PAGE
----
Wandering Through the Bosque in Early Spring

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February 2 is much more than Groundhog Day. It is the midpoint between the Winter Solstice and the Spring Equinox. Groundhog Day itself is derived from the religious feast of Candlemas and has roots going back way further. In a time when your life depended upon the natural rhythm of the seasons, it was extremely important to be aware of the coming changes and to note critical milestones with special celebrations. (Halloween shares the same distinction as it is the midpoint between the Fall Equinox and the Winter Solstice.)

The Rio Grande Bosque (cottonwood forest) is a great place to walk anytime of the year. There is always something special to see and no better place to observe the change and cycle of seasons. The bosque is featured in Hikes 4, 11, and 13 of the just released 3rd Edition of 60 Hikes within 60 Miles: Albuquerque.

As you enter the bosque, if you’re fortunate, you might see a flock of sandhill cranes flying overhead. The cranes begin heading north from their Winter feeding grounds in the central Rio Grande valley of New Mexico right around Groundhog Day and will continue to do so until the last stragglers leave in early March.

If you look toward the ground, there is a good chance that you’ll see new growth starting to sprout. And if you cast your gaze toward the trees, you might notice a tinge of life in the branches as the trees slowly wake up from their dormancy and start pumping nutrients to their far branches. The branches will soon have buds and blossoms to start a new cycle of seasons.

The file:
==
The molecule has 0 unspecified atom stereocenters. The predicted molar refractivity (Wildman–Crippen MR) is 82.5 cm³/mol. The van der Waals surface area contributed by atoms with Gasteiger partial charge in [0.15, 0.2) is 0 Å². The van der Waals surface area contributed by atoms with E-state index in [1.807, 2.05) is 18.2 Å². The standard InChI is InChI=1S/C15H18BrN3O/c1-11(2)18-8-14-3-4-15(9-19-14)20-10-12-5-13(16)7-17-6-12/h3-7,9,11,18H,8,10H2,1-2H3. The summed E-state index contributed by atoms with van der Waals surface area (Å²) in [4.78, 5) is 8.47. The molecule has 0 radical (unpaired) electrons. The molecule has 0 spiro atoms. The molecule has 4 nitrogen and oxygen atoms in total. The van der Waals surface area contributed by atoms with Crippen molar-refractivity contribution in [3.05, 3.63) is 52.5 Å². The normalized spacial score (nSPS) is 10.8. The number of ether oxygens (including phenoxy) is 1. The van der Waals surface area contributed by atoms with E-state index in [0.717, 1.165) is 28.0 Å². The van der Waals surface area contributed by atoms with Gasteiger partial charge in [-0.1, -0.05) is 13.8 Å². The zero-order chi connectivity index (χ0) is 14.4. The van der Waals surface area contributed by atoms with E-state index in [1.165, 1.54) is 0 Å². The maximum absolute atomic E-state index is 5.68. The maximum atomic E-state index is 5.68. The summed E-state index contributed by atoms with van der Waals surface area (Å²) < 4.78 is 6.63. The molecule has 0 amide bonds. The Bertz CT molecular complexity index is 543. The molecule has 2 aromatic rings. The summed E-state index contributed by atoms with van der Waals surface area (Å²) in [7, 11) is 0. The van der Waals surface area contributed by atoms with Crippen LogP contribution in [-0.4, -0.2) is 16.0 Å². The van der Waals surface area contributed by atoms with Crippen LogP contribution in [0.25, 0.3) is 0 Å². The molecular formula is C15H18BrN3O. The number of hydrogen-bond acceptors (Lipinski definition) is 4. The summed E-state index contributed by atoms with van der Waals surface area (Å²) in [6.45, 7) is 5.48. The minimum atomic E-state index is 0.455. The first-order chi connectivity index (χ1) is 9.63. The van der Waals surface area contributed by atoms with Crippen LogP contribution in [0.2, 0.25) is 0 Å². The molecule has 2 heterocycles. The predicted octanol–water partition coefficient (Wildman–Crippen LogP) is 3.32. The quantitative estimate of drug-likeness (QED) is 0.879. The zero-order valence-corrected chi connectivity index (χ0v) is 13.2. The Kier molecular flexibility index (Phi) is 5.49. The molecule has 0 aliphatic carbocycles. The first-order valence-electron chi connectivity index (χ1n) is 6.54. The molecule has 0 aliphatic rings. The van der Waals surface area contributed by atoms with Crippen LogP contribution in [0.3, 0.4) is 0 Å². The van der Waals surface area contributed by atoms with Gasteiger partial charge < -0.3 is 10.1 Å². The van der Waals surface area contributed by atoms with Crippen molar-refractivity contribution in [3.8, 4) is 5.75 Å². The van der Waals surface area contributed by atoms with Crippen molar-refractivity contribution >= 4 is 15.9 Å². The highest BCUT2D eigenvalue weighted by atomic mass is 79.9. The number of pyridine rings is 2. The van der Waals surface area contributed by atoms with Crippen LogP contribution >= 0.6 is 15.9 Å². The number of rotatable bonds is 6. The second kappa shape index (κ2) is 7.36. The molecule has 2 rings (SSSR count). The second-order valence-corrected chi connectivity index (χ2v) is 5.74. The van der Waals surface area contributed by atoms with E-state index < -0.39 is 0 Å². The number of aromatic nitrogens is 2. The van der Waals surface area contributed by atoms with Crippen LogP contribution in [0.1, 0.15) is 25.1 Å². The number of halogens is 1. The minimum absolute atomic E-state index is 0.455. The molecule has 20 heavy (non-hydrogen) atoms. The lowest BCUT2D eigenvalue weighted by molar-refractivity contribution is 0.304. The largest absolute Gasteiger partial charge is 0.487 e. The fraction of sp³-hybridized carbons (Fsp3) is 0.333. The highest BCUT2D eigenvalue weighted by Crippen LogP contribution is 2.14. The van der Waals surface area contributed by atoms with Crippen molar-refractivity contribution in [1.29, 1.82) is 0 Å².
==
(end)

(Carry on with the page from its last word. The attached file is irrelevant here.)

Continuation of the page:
As you can see new growth is popping up everywhere.

The Siberian elm trees are in full blossom. In a few weeks those little red flowers will become seeds. On some streets you can use a snow shovel to scoop up the seeds.

And if you look further up into the high branches you might see a big yellow brown ball that looks like a large squirrel nest. But as you look closer you might notice a slight movement and the sun glistening off of some spines. What you’re looking at is a porcupine! And in this February, the bosque seems to be inundated with them.

If you look in the center of the picture you can see a lump.

A closer look reveals that it is a porcupine!

This tree has two porcupines!

I happen to live near the bosque and walk through the bosque with my dogs several times a week. For the last two or three weeks, we’ve been seeing porcupines every time we go out. We sometimes see as few as two, and on other days we have seen close to twenty!

Look carefully in the middle tree.

That round ball is another porcupine!

And here’a another porcupine at the top of the tree.

With the trees starting to pump nutrients, the porcupines are high up in the branches to gnaw on the bark. Over time they can strip a branch of most of its bark.

Last week we ran into a porcupine in a small tree close to the ground.

Two days later, the porcupine was still gnawing away.

This morning (two more days later) the porcupine was gone, and as you can see, the porcupine did a pretty good job of stripping the tree of bark.

As you walk through the bosque, you’ll see plenty of trees that have been visited by porcupines.